The New Jersey Department of Health is warning residents of a highly suspect case of measles — a very contagious disease — in a Middlesex County resident who may have exposed individuals at a Marlboro, Monmouth County, restaurant on April 19.
The department and local health officials are investigating any connection to the current Ocean County measles outbreak or outbreaks in other states, according to a press release.
Anyone who visited Rosalita’s Roadside Cantina, 180 Route 9 North, Marlboro, on April 19 between 11:30 a.m. and 3:30 p.m. may have been exposed to measles, according to the press release.
Some media reports in the past day have indicated the restaurant is in Englishtown, but that is a post office address for the business. Rosalita’s Roadside Cantina is in Marlboro.
The department is working with the Middlesex County Office of Health Services to identify additional exposures that could have occurred. This investigation is in progress, according to the press release.
The department recommends that anyone who visited Rosalita’s Roadside Cantina during the specified date and time should contact a health provider immediately to discuss potential exposure and risk of developing the illness.
If an individual has been exposed, he or she is at risk if they have not been vaccinated or have not had measles. Individuals potentially exposed on these dates, if infected, could develop symptoms as late as May 10, according to the press release.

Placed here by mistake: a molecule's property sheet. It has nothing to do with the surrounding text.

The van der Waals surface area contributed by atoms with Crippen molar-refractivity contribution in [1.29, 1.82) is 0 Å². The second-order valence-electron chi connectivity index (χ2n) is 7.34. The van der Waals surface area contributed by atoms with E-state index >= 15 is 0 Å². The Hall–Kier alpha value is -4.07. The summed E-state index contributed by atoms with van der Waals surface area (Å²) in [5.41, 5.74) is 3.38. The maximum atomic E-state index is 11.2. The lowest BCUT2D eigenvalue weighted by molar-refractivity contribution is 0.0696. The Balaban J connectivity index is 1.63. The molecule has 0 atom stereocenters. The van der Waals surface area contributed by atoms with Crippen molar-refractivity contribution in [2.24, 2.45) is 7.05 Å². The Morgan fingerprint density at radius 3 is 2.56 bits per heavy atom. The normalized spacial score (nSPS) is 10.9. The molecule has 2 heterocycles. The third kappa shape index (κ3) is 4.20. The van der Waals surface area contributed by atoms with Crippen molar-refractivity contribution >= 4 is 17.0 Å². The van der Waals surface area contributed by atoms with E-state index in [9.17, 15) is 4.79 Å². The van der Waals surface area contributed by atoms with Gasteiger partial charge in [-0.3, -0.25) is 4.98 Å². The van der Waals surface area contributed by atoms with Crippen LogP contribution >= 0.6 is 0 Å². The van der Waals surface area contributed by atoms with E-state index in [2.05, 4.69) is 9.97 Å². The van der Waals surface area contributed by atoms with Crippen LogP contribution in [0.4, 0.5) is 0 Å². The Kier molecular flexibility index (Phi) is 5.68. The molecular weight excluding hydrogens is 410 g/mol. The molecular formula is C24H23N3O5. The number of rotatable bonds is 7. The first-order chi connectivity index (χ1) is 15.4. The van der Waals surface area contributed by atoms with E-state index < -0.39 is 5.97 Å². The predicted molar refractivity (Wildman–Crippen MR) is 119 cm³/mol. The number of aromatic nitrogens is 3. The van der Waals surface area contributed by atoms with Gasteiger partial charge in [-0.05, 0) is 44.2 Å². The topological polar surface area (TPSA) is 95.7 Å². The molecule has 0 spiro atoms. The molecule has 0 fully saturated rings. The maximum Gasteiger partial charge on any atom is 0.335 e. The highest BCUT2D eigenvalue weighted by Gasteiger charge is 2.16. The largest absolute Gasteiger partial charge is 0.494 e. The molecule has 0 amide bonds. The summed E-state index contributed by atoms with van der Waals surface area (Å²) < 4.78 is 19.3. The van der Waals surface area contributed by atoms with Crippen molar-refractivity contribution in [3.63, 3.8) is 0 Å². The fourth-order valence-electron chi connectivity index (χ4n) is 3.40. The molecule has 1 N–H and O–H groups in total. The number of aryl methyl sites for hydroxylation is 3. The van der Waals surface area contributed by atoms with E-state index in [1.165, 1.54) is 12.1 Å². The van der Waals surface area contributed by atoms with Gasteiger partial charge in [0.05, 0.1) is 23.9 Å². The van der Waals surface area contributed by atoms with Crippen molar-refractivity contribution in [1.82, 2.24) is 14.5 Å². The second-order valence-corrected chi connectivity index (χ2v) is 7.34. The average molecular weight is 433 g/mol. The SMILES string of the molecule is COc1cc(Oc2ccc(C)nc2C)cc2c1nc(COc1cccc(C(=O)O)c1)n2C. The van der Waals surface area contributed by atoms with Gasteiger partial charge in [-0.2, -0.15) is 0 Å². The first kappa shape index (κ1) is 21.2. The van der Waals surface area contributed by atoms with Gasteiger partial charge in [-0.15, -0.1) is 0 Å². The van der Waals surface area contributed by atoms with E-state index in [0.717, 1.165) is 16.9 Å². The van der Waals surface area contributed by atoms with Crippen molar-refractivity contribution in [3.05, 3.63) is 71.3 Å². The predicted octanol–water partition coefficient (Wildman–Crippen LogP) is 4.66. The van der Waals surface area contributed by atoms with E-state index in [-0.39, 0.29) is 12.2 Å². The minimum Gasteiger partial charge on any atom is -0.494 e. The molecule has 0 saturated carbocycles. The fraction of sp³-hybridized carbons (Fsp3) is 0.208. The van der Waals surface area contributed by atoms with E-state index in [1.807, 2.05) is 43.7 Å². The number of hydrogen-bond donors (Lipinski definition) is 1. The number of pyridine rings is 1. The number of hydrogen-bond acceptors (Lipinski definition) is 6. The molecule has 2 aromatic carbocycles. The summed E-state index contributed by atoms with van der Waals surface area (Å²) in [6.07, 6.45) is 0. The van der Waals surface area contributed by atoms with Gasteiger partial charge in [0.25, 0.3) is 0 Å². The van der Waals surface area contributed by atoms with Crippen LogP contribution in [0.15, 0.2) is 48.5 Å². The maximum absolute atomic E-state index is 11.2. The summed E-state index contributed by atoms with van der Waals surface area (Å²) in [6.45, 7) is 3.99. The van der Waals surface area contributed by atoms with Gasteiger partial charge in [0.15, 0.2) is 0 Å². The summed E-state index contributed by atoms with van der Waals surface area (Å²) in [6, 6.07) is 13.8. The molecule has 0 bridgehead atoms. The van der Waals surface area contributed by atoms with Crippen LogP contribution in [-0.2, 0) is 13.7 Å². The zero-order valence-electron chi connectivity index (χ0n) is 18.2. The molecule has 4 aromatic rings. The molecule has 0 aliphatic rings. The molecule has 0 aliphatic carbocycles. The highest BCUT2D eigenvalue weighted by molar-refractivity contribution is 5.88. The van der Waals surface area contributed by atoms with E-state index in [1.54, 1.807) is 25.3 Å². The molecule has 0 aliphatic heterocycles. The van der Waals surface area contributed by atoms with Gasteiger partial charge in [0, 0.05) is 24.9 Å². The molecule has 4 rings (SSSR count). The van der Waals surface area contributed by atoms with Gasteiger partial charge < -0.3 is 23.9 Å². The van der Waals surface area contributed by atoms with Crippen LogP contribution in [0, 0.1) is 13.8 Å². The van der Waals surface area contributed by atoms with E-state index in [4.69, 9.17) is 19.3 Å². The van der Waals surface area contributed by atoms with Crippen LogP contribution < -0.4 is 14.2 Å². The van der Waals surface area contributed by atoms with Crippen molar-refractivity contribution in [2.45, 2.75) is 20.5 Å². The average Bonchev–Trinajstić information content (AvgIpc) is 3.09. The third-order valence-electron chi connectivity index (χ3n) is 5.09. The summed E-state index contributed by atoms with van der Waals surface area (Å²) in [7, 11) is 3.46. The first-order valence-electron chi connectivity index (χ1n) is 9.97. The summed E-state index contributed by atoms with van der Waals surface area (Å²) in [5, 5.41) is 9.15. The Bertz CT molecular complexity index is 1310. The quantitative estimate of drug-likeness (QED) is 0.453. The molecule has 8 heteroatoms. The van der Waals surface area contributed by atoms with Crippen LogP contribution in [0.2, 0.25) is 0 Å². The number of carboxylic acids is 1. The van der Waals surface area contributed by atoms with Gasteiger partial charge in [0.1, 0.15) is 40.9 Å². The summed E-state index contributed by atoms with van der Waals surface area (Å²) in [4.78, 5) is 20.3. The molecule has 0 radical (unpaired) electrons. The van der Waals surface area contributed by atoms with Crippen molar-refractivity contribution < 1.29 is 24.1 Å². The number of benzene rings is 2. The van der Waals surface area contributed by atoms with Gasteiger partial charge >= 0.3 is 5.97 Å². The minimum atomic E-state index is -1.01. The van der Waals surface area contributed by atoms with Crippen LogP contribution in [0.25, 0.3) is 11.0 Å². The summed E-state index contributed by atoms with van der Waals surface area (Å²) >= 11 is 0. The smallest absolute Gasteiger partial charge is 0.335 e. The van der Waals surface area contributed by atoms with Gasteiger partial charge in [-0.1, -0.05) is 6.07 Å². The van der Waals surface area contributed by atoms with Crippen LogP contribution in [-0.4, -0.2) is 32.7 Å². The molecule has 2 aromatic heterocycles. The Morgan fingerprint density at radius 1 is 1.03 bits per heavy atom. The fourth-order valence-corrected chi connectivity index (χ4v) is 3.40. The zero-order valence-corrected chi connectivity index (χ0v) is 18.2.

Anyone who suspects an exposure is urged to call a health care provider before going to a medical office or emergency department. Special arrangements can be made for evaluation while also protecting other patients and medical staff from possible infection.
Measles symptoms include rash, high fever, cough, runny nose and red, watery eyes. It can cause serious complications such as pneumonia and encephalitis (swelling of the brain).
Measles infection in a pregnant woman can lead to miscarriage, premature birth or a low birth-weight baby. Measles is easily spread through the air when someone coughs or sneezes. People can also get sick when they come in contact with mucus or saliva from an infected person, according to the press release.
For more information about measles, an individual should contact his or her health care provider or visit the New Jersey Department of Health website at http://www.state.nj.us/health/cd/topics/measles.shtml